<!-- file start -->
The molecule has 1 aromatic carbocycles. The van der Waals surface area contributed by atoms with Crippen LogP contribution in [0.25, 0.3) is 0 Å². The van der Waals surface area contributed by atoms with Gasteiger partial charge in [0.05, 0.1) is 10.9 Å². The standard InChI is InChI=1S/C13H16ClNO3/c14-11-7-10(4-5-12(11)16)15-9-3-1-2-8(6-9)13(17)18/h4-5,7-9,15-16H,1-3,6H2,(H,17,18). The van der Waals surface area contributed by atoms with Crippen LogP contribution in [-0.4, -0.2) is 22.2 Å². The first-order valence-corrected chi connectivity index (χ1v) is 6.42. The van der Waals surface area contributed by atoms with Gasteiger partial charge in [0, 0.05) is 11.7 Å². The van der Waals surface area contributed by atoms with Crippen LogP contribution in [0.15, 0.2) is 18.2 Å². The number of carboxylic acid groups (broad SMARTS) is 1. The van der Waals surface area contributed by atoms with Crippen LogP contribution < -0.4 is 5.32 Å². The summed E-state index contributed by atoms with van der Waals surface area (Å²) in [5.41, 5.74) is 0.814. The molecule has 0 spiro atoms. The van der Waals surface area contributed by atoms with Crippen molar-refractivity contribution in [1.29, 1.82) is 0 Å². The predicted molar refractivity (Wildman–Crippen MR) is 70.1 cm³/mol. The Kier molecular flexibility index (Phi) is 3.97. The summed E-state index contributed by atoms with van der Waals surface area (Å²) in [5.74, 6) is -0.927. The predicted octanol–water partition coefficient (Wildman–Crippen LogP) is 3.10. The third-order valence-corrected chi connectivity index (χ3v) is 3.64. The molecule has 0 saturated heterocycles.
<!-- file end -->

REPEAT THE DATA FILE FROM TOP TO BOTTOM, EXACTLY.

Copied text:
The molecule has 1 aromatic carbocycles. The van der Waals surface area contributed by atoms with Crippen LogP contribution in [0.25, 0.3) is 0 Å². The van der Waals surface area contributed by atoms with Gasteiger partial charge in [0.05, 0.1) is 10.9 Å². The standard InChI is InChI=1S/C13H16ClNO3/c14-11-7-10(4-5-12(11)16)15-9-3-1-2-8(6-9)13(17)18/h4-5,7-9,15-16H,1-3,6H2,(H,17,18). The van der Waals surface area contributed by atoms with Crippen LogP contribution in [-0.4, -0.2) is 22.2 Å². The first-order valence-corrected chi connectivity index (χ1v) is 6.42. The van der Waals surface area contributed by atoms with Gasteiger partial charge in [0, 0.05) is 11.7 Å². The van der Waals surface area contributed by atoms with Crippen LogP contribution in [0.15, 0.2) is 18.2 Å². The number of carboxylic acid groups (broad SMARTS) is 1. The van der Waals surface area contributed by atoms with Crippen LogP contribution < -0.4 is 5.32 Å². The summed E-state index contributed by atoms with van der Waals surface area (Å²) in [5.41, 5.74) is 0.814. The molecule has 0 spiro atoms. The van der Waals surface area contributed by atoms with Crippen molar-refractivity contribution in [1.29, 1.82) is 0 Å². The predicted molar refractivity (Wildman–Crippen MR) is 70.1 cm³/mol. The Kier molecular flexibility index (Phi) is 3.97. The summed E-state index contributed by atoms with van der Waals surface area (Å²) in [5.74, 6) is -0.927. The predicted octanol–water partition coefficient (Wildman–Crippen LogP) is 3.10. The third-order valence-corrected chi connectivity index (χ3v) is 3.64. The molecule has 0 saturated heterocycles.